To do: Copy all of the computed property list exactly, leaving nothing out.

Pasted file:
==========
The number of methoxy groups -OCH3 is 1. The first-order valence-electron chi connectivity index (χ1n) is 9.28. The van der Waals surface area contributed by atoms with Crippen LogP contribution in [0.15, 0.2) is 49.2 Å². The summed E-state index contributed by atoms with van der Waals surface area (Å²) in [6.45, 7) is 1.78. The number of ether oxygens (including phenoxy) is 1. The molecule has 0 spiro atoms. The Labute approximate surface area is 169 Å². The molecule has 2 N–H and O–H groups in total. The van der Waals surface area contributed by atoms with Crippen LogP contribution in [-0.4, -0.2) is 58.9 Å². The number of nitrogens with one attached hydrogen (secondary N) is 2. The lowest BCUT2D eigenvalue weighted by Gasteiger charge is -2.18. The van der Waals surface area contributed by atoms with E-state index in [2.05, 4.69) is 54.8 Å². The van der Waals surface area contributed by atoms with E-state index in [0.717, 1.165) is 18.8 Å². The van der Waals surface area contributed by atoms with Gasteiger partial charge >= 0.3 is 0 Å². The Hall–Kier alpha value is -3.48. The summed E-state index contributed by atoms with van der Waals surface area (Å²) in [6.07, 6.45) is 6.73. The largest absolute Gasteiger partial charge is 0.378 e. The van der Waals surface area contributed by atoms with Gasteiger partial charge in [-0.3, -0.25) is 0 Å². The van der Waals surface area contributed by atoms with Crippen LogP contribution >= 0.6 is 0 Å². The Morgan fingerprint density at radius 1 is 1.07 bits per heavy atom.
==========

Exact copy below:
The number of methoxy groups -OCH3 is 1. The first-order valence-electron chi connectivity index (χ1n) is 9.28. The van der Waals surface area contributed by atoms with Crippen LogP contribution in [0.15, 0.2) is 49.2 Å². The summed E-state index contributed by atoms with van der Waals surface area (Å²) in [6.45, 7) is 1.78. The number of ether oxygens (including phenoxy) is 1. The molecule has 0 spiro atoms. The Labute approximate surface area is 169 Å². The molecule has 2 N–H and O–H groups in total. The van der Waals surface area contributed by atoms with Crippen LogP contribution in [-0.4, -0.2) is 58.9 Å². The number of nitrogens with one attached hydrogen (secondary N) is 2. The lowest BCUT2D eigenvalue weighted by Gasteiger charge is -2.18. The van der Waals surface area contributed by atoms with E-state index in [2.05, 4.69) is 54.8 Å². The van der Waals surface area contributed by atoms with E-state index in [0.717, 1.165) is 18.8 Å². The van der Waals surface area contributed by atoms with Gasteiger partial charge >= 0.3 is 0 Å². The Hall–Kier alpha value is -3.48. The summed E-state index contributed by atoms with van der Waals surface area (Å²) in [6.07, 6.45) is 6.73. The largest absolute Gasteiger partial charge is 0.378 e. The van der Waals surface area contributed by atoms with Gasteiger partial charge in [-0.3, -0.25) is 0 Å². The van der Waals surface area contributed by atoms with Crippen LogP contribution >= 0.6 is 0 Å². The Morgan fingerprint density at radius 1 is 1.07 bits per heavy atom.